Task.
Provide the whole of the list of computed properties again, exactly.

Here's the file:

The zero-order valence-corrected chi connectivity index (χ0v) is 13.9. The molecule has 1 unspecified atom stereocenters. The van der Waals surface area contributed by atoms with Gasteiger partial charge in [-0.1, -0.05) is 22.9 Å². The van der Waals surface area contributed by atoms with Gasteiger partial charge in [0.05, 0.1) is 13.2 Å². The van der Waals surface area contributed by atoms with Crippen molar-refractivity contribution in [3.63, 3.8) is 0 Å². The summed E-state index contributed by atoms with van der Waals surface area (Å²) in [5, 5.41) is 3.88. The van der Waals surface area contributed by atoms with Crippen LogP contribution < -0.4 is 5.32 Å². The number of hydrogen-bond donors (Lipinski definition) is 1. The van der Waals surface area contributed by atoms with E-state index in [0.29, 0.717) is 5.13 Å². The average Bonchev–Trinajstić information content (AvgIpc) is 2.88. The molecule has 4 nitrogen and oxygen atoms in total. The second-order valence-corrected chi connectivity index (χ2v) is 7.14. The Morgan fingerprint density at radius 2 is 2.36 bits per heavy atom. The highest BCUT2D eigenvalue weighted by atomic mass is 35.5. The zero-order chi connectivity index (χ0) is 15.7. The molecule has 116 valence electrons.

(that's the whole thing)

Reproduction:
The zero-order valence-corrected chi connectivity index (χ0v) is 13.9. The molecule has 1 unspecified atom stereocenters. The van der Waals surface area contributed by atoms with Gasteiger partial charge in [-0.1, -0.05) is 22.9 Å². The van der Waals surface area contributed by atoms with Gasteiger partial charge in [0.05, 0.1) is 13.2 Å². The van der Waals surface area contributed by atoms with Crippen molar-refractivity contribution in [3.63, 3.8) is 0 Å². The summed E-state index contributed by atoms with van der Waals surface area (Å²) in [5, 5.41) is 3.88. The van der Waals surface area contributed by atoms with Crippen LogP contribution < -0.4 is 5.32 Å². The number of hydrogen-bond donors (Lipinski definition) is 1. The van der Waals surface area contributed by atoms with E-state index in [0.29, 0.717) is 5.13 Å². The average Bonchev–Trinajstić information content (AvgIpc) is 2.88. The molecule has 4 nitrogen and oxygen atoms in total. The second-order valence-corrected chi connectivity index (χ2v) is 7.14. The Morgan fingerprint density at radius 2 is 2.36 bits per heavy atom. The highest BCUT2D eigenvalue weighted by atomic mass is 35.5. The zero-order chi connectivity index (χ0) is 15.7. The molecule has 116 valence electrons.